Quote:
Originally posted by zei
I,m aware of the issues that can happen with groundplanes however this cirquit has been tested with groundplane with successful result (Not messured though)
With a ground plane or with that ground plane?

Quote:
Originally posted by zei
Zobel wont be used
Courageous. Especially without proper bandwidth limiting and after your experience with the other PCB.

Quote:
Originally posted by zei

My main concern is the fact that the 2 LM3886 are sharing supply traces instead of having a separate trace for - +V to each LM3886 chip.


Is this a problem generaly?
It could become a problem, if the traces are too narrow. The same goes for -V and the output trace, which are the ones, where most current will flow. How much current will flow there? Let me try an example. Your bridged amp will drive an 8 Ohm speaker with 24 V rails. That leads to Ipk ~5,16 A, Ieff ~3,6 A per IC. Assume that the worst case headroom (MTV) is only 10 dB, then that leads to ~1 A per IC and ~2 A for the speaker traces. With 35 m copper the -V and +V traces should be ~0,4 mm wide. The speaker traces ~0,9 mm. The wider, the better. That will be a challenge on a single-sided PCB.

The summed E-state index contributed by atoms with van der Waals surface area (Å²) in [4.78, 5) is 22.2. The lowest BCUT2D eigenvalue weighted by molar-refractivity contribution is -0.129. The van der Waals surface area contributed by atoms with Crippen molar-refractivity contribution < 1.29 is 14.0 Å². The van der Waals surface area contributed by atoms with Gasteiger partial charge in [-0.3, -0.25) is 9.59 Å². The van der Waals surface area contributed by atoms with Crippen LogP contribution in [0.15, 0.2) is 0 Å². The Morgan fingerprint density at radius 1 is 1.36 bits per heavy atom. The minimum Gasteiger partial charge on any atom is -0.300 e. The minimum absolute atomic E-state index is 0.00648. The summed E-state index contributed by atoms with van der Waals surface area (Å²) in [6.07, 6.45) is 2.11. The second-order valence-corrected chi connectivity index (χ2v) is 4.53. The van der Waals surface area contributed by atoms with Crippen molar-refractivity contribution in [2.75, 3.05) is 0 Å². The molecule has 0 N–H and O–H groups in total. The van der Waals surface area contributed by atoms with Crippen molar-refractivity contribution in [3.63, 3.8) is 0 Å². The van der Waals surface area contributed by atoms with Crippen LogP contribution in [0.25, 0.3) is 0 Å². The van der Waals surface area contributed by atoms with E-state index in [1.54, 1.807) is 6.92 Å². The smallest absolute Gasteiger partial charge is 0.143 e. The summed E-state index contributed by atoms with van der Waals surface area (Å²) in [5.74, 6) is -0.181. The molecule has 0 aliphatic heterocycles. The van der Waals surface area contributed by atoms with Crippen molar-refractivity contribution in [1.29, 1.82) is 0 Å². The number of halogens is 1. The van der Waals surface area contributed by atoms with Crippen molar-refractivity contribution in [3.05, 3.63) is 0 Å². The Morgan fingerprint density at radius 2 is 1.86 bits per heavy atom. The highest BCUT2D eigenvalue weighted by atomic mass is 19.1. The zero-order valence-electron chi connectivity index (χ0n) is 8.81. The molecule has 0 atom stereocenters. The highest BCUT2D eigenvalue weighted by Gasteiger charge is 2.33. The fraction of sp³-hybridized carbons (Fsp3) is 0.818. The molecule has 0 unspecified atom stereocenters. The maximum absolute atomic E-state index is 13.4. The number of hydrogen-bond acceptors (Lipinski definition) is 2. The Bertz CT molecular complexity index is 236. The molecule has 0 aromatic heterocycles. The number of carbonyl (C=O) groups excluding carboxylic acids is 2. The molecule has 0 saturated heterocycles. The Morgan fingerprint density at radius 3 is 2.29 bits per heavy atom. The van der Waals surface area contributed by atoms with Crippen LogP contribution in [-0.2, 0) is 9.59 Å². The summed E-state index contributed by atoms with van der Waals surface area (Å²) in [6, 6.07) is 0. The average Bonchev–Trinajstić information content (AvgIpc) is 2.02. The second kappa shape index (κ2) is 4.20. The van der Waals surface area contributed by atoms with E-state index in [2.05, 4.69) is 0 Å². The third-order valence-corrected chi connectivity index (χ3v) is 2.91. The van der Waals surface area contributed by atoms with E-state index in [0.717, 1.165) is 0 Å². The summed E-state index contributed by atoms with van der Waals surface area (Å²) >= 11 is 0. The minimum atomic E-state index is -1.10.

Quote:
Originally posted by zei
Also i would be happy if someone can spot any obvious flaws or errors in the layout.
That is difficult. There are layout techniques you should follow. You didn't, but that does not necessarily mean the PCB won't work. On the other hand, if it doesn't, the layout could be one of the reasons (other than the combination of a fast control amplifier with a slow follower, which makes the combination prone to loop oscillations). Did you ever find out, why your other PCB didn't work? If you did, you could avoid to repeat the same mistakes again.